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S&P: Job losses a possibility


Tony Best

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DON’T BE CAUGHT OFF GUARD if there is a spike in joblessness in Barbados this year.
That may happen because more jobs may be lost in the manufacturing and retail services sectors.
That bleak warning came from Standard & Poor’s, the Wall Street credit rating firm, which said the Thompson Administration was seeking to boost employment at a time when it was also trying to achieve “fiscal consolidation” while satisfying “social demands in the midst of a difficult economic situation”.
“The task will not be easy,” S&P stated in a review of Barbados’ economy.
“With likely cuts in [Government] capital spending this year, the Government is looking for other measures to stimulate employment,” it explained. “One of these is to extend a US$65 million guarantee for the Four Seasons Hotel and Villa project, which, once started, should add about 700 construction jobs.
“Barbados’ unemployment climbed to about ten per cent in 2009, from 8.1 per cent in 2008. Tourism employment, however, has been sustained, although the number of working hours has been cut. Manufacturing and retail services are likely to see more job losses in 2010,” it added.
As S&P sees it, the social partnership between the Government, labour and the private sector has been a valuable process for the country. Its “protocols” link “moderate wage increases to commitments to share profits and improve productivity” and they have contributed significantly to the “public consensus that prevails on most of Barbados’ social and economic polices”.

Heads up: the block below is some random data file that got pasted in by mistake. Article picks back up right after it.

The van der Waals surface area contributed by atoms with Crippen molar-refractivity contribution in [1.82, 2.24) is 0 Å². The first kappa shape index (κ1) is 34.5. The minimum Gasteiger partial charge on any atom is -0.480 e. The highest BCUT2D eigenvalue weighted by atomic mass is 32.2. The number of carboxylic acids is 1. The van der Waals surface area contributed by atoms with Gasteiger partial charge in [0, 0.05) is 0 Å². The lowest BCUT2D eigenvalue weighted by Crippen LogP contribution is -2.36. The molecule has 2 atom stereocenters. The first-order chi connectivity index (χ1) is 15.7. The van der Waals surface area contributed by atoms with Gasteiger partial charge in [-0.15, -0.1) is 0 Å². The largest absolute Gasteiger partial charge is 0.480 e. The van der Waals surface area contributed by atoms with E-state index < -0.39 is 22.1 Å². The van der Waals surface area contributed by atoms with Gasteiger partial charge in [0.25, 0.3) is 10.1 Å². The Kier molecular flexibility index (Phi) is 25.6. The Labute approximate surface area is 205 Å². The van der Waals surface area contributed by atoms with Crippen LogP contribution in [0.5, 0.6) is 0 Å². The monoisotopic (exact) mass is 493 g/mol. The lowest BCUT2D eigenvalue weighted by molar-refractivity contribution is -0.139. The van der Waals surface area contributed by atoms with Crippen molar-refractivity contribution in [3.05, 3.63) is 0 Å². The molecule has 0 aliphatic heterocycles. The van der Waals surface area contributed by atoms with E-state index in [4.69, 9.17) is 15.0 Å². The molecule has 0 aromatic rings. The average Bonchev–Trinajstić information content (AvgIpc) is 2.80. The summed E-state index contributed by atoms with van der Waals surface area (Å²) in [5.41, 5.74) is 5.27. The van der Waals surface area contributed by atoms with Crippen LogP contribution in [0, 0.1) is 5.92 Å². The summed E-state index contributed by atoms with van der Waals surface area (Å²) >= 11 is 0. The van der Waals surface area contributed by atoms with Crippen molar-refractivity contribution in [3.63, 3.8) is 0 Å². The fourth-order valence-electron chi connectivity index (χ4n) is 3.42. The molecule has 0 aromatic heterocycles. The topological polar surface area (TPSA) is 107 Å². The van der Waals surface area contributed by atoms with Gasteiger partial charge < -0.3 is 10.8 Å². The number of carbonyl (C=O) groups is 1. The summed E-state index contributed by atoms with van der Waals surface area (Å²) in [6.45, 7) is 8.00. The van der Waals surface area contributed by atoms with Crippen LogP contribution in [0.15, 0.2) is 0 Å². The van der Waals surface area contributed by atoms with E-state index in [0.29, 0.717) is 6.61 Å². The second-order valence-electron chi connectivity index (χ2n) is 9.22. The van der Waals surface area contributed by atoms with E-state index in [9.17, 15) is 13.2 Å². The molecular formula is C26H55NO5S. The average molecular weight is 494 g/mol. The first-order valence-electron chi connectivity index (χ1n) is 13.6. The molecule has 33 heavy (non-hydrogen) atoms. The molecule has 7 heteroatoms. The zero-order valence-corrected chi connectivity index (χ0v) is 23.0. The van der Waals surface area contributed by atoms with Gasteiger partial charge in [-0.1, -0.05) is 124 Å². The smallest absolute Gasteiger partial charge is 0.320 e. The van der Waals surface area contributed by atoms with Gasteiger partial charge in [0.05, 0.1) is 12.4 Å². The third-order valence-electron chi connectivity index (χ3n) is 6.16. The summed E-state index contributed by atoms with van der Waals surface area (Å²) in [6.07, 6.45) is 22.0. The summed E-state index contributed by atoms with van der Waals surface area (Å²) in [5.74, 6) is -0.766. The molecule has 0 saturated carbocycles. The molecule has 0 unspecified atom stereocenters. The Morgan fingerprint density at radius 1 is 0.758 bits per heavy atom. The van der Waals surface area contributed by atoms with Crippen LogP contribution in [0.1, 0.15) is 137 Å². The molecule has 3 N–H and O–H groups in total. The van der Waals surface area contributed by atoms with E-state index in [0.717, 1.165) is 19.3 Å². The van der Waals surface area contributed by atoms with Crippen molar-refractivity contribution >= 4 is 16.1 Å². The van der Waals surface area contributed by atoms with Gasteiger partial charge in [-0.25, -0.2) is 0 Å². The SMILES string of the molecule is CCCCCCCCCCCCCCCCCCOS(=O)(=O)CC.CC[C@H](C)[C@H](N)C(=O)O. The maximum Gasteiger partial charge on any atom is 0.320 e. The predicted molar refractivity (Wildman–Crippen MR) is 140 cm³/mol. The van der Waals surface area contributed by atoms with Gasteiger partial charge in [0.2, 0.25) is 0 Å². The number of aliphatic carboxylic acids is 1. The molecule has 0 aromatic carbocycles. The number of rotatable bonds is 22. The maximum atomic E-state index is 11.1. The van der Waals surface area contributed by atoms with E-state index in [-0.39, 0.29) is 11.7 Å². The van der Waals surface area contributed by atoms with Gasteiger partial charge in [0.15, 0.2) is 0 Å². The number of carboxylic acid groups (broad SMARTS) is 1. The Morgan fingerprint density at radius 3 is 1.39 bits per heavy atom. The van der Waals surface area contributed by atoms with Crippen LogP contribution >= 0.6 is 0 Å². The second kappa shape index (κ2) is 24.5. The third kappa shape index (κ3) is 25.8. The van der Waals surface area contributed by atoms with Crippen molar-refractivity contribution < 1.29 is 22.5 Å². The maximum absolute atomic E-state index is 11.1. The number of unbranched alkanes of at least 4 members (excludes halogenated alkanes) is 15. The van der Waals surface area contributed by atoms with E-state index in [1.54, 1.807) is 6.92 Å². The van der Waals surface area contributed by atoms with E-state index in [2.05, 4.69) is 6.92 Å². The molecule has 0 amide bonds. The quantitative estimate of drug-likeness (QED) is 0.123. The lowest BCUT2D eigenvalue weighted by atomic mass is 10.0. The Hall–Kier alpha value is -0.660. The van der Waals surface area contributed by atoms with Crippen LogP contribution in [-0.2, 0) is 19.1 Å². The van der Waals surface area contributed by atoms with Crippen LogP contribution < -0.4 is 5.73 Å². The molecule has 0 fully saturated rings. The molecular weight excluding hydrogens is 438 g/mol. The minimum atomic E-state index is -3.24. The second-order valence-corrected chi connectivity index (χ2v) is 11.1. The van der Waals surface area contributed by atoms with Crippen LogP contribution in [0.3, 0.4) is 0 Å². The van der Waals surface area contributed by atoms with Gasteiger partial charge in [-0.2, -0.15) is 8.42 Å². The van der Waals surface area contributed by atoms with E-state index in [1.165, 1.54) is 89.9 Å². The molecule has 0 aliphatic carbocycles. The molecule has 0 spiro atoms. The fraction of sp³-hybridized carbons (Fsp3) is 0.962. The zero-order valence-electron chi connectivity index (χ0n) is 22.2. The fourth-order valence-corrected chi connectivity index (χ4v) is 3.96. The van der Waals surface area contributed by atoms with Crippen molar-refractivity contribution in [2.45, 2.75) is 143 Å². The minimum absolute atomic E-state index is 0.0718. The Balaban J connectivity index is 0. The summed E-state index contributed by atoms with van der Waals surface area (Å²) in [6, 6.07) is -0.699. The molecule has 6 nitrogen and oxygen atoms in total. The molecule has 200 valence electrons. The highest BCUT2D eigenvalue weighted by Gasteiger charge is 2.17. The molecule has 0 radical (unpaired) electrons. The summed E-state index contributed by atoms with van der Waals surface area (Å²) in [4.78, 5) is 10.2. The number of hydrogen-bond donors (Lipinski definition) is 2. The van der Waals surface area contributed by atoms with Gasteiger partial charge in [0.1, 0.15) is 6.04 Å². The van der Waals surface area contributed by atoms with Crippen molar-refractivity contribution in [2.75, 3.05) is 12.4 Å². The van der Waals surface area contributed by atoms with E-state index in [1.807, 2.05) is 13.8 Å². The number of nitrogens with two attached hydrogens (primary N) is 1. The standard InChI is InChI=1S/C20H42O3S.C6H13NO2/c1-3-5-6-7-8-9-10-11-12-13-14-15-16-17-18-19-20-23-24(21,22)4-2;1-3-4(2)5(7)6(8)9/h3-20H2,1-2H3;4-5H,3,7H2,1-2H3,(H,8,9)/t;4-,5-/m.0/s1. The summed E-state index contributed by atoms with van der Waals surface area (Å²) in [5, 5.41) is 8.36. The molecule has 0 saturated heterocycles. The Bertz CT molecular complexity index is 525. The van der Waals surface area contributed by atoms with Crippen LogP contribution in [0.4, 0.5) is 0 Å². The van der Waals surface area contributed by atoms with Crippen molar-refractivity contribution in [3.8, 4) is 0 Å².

In addition, the “incomes protocols have allowed both Government and business to assuage union demands without compromising the public purse and diminishing competitiveness”.
S&P plans to keep a close eye on what happens with negotiations about public sector wage increases, especially the idea of a wage freeze to help Government control costs.
“The negotiations with most of the trade unions regarding the 2010-2011 wage increases have not started yet, and they will likely take into consideration the difficult fiscal and economic realities the government is facing,” stated the Wall Street firm.
“In fact, the Government proposed a wage freeze in the medium term fiscal strategy it announced in March 2010.”

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